Sunday, September 13, 2009

Farm Animals, Wildlife, Pets & The Culture Of Selective Compassions

Although I once avoided eating meat for years, I never lived up to Peta's vegan standards. That need not stop me from respecting their efforts, however. Even meat eaters can support improving conditions for food animals.

We can be cruel in our dealings with livestock and our choice of food animals seems nonsensical at times. As a child I sometimes wondered why it was okay to eat a cow but not a dog, or in some places, a dog but not a cow. It made me uneasy to realize that grown-ups, relatively good and kind people, were capable of being surprisingly unkind to the farm animals in their care.

In later years, a bold television show on the subject inspired me to write the following article printed in the Vancouver Sun over a decade ago:

"I TURN A BLIND eye, maybe you do too, at how the nicely packaged food items get into the meat section of our grocery stores. It's not so much that they are there that is starting to worry me but rather what happens to get them there.

Certainly our attempts to rise above the cold calculations of nature are noble. We evolved to where "survival of the fittest" is tempered by an urge to nurture the weakest among us.

Indeed, some pets spend their lives snuggled in laps of luxury. And we go out of our way to protect some select wildlife. Yet more than 400 million cows, pigs, chickens and lambs are slaughtered yearly in Canada. Mouth-watering segments of their bodies ease our appetites.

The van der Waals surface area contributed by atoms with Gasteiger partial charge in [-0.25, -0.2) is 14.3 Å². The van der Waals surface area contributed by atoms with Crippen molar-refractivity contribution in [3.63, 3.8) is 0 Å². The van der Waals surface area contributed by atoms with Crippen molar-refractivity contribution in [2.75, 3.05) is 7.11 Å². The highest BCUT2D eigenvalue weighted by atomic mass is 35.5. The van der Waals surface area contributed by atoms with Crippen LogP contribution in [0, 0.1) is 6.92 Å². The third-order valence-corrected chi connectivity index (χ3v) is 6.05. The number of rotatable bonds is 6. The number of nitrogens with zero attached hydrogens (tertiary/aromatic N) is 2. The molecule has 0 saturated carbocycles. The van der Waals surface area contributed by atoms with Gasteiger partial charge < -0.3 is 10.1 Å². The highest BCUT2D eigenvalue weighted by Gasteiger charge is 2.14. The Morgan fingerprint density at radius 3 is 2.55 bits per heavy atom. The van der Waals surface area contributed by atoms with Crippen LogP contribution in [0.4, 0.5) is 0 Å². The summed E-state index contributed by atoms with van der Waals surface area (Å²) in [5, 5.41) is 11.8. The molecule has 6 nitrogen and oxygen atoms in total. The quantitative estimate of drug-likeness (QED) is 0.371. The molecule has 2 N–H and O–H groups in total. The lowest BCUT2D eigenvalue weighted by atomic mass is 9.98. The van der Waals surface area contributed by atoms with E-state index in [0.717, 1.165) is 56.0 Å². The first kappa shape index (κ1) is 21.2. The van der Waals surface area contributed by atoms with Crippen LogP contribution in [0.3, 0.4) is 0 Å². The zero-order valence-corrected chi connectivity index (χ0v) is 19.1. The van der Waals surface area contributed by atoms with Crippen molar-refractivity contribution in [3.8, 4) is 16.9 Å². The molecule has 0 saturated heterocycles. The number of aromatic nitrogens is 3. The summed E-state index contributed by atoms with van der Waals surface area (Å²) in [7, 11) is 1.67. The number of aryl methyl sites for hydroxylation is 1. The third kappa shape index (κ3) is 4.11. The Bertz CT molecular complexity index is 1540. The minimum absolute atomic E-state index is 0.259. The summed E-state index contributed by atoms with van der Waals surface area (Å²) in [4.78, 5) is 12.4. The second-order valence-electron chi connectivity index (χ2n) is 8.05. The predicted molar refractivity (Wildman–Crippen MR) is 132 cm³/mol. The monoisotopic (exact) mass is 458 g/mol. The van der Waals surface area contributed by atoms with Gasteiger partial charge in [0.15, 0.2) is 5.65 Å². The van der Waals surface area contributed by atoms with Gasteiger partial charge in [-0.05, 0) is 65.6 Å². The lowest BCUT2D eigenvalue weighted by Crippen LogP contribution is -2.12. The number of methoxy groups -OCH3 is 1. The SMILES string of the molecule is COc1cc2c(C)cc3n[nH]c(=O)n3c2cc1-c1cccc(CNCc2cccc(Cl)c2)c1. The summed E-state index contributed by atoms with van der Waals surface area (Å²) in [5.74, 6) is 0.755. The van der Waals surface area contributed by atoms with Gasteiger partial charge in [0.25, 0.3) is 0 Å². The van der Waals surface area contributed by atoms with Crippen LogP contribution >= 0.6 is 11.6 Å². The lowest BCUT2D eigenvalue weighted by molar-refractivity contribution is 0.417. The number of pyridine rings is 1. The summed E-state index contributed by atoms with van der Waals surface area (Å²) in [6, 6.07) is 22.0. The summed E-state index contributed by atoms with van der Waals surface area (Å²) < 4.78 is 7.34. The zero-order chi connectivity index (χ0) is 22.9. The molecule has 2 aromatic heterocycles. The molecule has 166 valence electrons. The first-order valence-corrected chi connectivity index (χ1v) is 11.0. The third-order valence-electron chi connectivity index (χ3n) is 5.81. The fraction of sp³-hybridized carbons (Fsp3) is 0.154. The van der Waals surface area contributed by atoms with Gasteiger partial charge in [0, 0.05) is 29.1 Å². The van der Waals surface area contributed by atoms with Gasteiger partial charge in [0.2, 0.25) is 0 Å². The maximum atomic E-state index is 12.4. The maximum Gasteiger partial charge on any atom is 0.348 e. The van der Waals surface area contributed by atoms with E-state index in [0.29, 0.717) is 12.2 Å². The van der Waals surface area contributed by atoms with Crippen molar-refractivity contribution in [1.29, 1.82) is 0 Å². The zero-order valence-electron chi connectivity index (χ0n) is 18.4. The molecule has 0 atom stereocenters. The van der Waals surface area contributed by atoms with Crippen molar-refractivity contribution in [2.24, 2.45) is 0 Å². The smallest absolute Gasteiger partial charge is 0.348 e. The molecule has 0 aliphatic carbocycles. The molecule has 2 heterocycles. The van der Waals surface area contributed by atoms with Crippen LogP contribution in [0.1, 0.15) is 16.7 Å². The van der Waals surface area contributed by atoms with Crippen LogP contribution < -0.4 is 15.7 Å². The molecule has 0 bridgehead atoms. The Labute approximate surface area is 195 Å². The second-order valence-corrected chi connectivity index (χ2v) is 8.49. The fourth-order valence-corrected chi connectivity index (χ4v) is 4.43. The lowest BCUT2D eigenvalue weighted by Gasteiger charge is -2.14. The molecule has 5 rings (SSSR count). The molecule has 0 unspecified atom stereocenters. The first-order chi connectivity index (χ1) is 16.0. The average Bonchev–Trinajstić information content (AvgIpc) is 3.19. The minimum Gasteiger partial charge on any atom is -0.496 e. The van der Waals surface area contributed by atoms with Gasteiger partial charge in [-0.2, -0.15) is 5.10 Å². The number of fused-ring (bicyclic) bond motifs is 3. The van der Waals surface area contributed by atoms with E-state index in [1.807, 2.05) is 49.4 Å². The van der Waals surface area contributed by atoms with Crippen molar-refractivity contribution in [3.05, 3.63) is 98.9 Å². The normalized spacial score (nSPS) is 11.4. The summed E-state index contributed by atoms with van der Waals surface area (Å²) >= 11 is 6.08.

I do believe in usefulness. I would love to think my heart or kidneys could save a life if I suddenly died in a car crash. But what do we give back to the feathered and furry gifts of nature that we snatch too soon and too harshly from life?

Our selective compassion tells us that herding dogs and cats into a killing area, stunning them with bolts, stringing them up and cutting their throats while some are still conscious is wrong. But animals such as calves and lambs are viewed as property, like a coat or a car.

There are economic concerns for factory farmers who apparently, if more humane in their killing practices, would lapse into financial ruin. More humane treatment would increase the cost of meat. Religious idelologies play a role in some atrocities. There is also fear that delving into farm animal issues would mean abstaining from barbecued steaks forever.

Vegetarianism for the masses could be a reality in the latter half of the next millennium but it is a million miles from here. For many Canadians, not eating a hot dog at a hockey game is as extreme as chaining oneself to a tree. Even Oprah Winfrey who said she wouldn't eat another hamburger and k.d. lang who said beef stinks got in trouble for making animal-friendly remarks.

The best we can do is kill with kindness, starting with an admission that the common treatment of livestock is uncommonly cruel and we can do better.

To open our eyes to the travesties, Jennifer Abbott spent five years exploring and filming what happens before those juicy steaks land on our plates.

Her 1998 documentary on Canada's meat-production industry called, A Cow At My Table, examines agri-business practices, our relationship with farm animals, and the unquestioning way we eat them. Her close-up images show animals being affectionate with each other. The film is a mixture of interviews, excerpts from agriculture industry teaching and training films, early 20th-century silent comedies and slaughterhouse shots.

The trouble is that my outrage after stumbling onto a few seconds of Ms. Abbott's tape on TV is fading. There's a chance that the haunting moans I heard will grow faint and I will do what most well-meaning people do after seeing a shocking image -- absolutely nothing!"